I said it before the season. And now, after a week and a half baseball I’m prepared to make it official: I am all in on the 2017 Colorado Rockies.
Yes, the Rockies will sneak into the postseason ahead of the traditionally powerful San Francisco Giants. Their offense is elite, their pitching is improving, and they are getting good at just the right time. Colorado is primed to see its first postseason since 2009 and it is going to be an upbeat, home run infused run to October.
Although it’s been only nine games, San Francisco’s alarmingly slow start spells doom for the usually powerful Giants. It’s not that they’ve lost games- it’s that they’ve looked incredibly mediocre in doing so.
As of Wednesday afternoon, the Giants are 8th in the National League in batting average, 8th in slugging, 8th in home runs, 7th in on base percentage, and 5th in runs scored. Though average, these numbers would be acceptable if the Giants were putting up great pitching statistics- which they were expected to do. But the Giants have failed to pull away from the pack in that manner too.
San Francisco currently ranks 12th in ERA, 11th in home runs allowed, 9th in batting average against, and 10th in WHIP. The supposed strength of the Giants roster, its pitching, has been underwhelming. And Mark Melancon, whom the Giants signed in the offseason to shore up their shaky bullpen, blew his first save opportunity of the year, adding to the disappointment.
The more reliable closing option this season? Colorado’s Greg Holland, who leads Major League Baseball with five saves and has yet to allow an earned run. The Rockies’ pitching has been every bit as good as San Francisco’s, especially when they allowed just three runs in the first two games of their most recent series with the Los Angeles Dodgers, taking two out of three in the process.
Truth be told, Colorado’s offense has not become a reliable force yet. Despite owning the 2nd most home runs and 4th most hits in the National League, they are only 10th in runs scored and 12th in batting average.
But they are still winning games, which makes their potential even more noteworthy.
The depth of the Rockies offense is undeniable. Colorado’s lineup legitimately rolls six deep, containing a bevy of players capable of putting fear into an opposing pitcher. On paper, it’s hard to find a more impressive set of offensive talent in the National League.
Charlie Blackmon, the leadoff man and center fielder, posted a .321/.381/.552 slash line in 2016 with 29 home runs. He rightfully won the silver slugger award. The Washington Nationals inquired about Blackmon in the offseason but the Rockies were uncomfortable with the thought of letting him go.
Second baseman D.J. LeMahieu snuck up on Daniel Murphy and won last year’s batting title.
Right fielder Carlos Gonzalez has been one of the most feared hitters in baseball for about seven years. He has smashed 65 home runs in the last two seasons. Doesn’t hurt that he plays in the best hitters park in baseball either, Coors Field.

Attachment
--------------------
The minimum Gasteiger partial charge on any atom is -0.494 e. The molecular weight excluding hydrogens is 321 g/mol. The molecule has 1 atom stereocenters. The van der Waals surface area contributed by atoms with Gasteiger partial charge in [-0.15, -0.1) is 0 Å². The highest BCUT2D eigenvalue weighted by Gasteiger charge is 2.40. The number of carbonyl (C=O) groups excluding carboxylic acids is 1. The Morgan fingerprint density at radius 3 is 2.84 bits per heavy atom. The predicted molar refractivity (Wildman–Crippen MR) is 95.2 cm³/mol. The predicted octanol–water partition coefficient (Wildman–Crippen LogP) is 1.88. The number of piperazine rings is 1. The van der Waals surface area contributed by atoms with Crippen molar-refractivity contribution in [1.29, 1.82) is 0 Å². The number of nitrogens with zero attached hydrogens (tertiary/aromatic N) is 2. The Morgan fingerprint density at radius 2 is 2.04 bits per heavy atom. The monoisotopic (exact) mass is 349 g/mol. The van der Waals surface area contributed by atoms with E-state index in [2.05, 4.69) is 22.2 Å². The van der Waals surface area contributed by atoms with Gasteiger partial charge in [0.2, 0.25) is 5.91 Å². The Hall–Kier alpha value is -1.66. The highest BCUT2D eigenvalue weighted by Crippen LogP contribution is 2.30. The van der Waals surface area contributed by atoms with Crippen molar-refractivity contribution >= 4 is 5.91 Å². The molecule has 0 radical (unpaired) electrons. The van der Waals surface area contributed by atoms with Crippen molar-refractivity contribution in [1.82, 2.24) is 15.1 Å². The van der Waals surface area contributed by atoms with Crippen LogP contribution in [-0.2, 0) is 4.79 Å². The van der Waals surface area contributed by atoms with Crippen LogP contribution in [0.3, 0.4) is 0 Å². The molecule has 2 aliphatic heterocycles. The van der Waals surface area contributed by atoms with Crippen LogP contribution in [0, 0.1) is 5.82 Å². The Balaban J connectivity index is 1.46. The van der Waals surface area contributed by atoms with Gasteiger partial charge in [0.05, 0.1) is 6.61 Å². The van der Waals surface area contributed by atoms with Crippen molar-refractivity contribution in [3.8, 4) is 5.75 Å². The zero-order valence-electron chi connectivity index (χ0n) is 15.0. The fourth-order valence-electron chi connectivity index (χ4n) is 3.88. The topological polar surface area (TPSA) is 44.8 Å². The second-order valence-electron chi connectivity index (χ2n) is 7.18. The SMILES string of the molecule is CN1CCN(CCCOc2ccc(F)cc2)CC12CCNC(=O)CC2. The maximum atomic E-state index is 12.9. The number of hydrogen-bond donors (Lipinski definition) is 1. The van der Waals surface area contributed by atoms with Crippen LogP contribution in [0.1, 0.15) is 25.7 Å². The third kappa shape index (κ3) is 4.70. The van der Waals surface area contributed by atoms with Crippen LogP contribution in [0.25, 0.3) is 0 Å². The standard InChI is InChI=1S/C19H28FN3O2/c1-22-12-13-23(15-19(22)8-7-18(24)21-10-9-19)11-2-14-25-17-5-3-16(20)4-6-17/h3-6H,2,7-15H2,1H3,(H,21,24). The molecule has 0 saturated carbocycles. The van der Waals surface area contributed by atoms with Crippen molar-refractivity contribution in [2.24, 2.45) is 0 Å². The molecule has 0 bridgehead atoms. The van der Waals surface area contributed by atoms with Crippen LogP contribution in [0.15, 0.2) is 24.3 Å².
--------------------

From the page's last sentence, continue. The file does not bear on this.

Third baseman Nolan Arenado is arguably the best player in baseball. Last season, he slashed .294/.362/.570 with a 6.6 WAR. He hit 41 home runs in 2016 and 42 home runs in 2015. Arenado is also a dazzling defensive player, winning a Gold Glove award in each of the last four seasons. His all-around play has made him the face of the Rockies franchise.
Gerardo Parra is a reliable bat whose statistics should receive a boost in Coors Field with a healthy season.
The club is hoping prized prospect David Dahl can return to the big league club as soon as possible. He is currently nursing a stress fracture in his sixth rib.
And a season ago, shortstop Trevor Story took the league by storm in his rookie year with a dizzying array of power. Story finished with 27 home runs in 97 games before being sidelined with a thumb injury.
These Rockies, armed with promising young pitchers Jon Gray and Tyler Chatwood, are set to leap into the postseason. Their offensive talent coupled with the re-emergence of Greg Holland as an elite closer has them within striking distance of the rest of the National League.
Given San Francisco’s early struggles, the Rockies should be able to capitalize on this opportunity. Colorado has an ideal mix of youth and veteran leadership and are ready to get a taste of winning baseball.
Clearly, the Rockies need to improve. Colorado’s offense has yet to approach its potential despite its immense talent. But over the course of a 162 game season, they should be able to improve both with the bats and with their starting pitching.
It’s unheard of for the same five teams in a given league to make the postseason for two consecutive seasons. With the Cubs, Dodgers, Nationals, and Mets making strong cases early on to reach October, there is likely only room for one newcomer.
Enter the Colorado Rockies.